Constructive waves GeographyThey are created in calm weather and are less powerful thandestructive waves.They break on the shore and deposit material, building upbeaches.They have a swash that is stronger than the backwash.They have a long wavelength, and are low in height
Transport GeographyThere are various sources of the material in the sea. Thematerial has been:eroded from cliffstransported by longshore drift along the coastlinebrought inland from offshore by constructive wavescarried to the coastline by riversWaves can approach the coast at an angle because of thedirection of the prevailing wind. The swash of the waves carriesmaterial up the beach at an angle. The backwash then flowsback to the sea in a straight line at 90°. This movement ofmaterial is called transportation.Continual swash and backwash transports material sidewaysalong the coast. This movement of material is called longshoredrift and occurs in a zigzag.
sea wall GeographyA wall built on the edge of the Advantagescoastline. •Protects the base of cliffs, land and buildings against erosion. Can prevent coastal flooding in some areas. Disadvantage Expensive to build. Curved sea walls reflect the energy of the waves back to the sea. This means that the waves remain powerful. Over time the wall may begin to erode. The cost of maintenance is high.
Groynes GeographyA wooden barrier built at rightangles to the beach. Advantages Absorb the energy of waves. Allows the build up of a beach. Disadvantages Can be seen as unattractive and Costly to build and maintain.
Rock armour GeographyLarge boulders are piled up Advantageson the beach. Absorb the energy of waves. Allows the build up of a beach. DisadvantageCan be expensive to obtainand transport the boulders.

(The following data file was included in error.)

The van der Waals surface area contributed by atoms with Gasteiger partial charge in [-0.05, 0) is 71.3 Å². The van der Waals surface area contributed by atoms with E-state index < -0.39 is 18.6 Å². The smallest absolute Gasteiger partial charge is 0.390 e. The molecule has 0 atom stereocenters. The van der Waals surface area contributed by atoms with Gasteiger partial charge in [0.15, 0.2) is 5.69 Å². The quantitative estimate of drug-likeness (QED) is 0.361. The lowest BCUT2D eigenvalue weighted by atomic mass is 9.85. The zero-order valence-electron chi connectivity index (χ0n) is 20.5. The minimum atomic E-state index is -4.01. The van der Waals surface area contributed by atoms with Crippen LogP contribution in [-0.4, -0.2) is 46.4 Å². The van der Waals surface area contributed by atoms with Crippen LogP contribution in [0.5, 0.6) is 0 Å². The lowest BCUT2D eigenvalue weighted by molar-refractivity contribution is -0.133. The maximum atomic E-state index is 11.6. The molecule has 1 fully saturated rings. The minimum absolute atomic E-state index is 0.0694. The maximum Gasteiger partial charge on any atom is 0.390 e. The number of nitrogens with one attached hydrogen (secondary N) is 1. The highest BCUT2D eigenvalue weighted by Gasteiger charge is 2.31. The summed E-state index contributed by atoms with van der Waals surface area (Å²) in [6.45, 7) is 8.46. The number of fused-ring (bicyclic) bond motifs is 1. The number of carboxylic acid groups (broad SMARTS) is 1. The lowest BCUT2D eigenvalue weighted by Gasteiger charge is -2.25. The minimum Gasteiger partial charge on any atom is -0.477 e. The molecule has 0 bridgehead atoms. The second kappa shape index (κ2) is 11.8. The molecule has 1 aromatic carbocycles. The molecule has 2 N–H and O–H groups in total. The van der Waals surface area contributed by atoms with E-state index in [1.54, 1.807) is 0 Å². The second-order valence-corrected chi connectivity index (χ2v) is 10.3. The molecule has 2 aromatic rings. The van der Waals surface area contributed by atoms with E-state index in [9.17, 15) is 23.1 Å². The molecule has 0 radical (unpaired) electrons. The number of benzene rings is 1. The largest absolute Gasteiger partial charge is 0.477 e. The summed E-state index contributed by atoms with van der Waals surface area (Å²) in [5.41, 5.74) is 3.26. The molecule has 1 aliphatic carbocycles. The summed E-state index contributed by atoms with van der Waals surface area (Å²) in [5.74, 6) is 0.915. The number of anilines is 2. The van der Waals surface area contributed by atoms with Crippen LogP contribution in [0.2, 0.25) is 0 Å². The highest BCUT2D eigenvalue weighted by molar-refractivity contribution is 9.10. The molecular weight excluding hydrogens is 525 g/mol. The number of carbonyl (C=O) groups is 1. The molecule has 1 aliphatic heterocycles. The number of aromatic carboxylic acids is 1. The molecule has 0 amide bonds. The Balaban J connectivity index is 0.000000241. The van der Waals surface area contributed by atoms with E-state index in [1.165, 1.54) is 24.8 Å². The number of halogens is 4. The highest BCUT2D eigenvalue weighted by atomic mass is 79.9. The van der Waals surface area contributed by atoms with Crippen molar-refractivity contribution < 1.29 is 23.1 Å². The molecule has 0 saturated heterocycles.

GeographyBeach management This replaces beach or cliff material that has been removed by erosion or longshore drift. The main advantage is that beaches are a natural defence against erosion and coastal flooding. Beaches also attract tourists. It is a relatively inexpensive option but requires constant maintenance to replace the beach material as it is washed away.
GeographyManaged retreat Areas of the coast are allowed to erode and flood naturally. Usually this will be areas considered to be of low value - eg places not being used for housing or farmland. The advantages are that it encourages the development of beaches (a natural defence) and salt marshes (important for the environment) and cost is low. Managed retreat is a cheap option, but people will need to be compensated for loss of buildings and farmland.
GeographyOld cliff line Original Land su rface stack stump Natural Wave-cut platform Arch
Sediment accumulation Geography Groynes due to Longshore DriftWaves approach beach at oblique angle
Geography Wave-cut platform Wave built terrace Ouch!large angular rocks rocks and pebbles soft sand
Geography The force of the waves pushes air into cracks in the rockThe compressed air exerts enormous pressure at the tip of the crack. As the water falls backthe air pressure is released and rock is pulled out from the crack further enlarging the hole.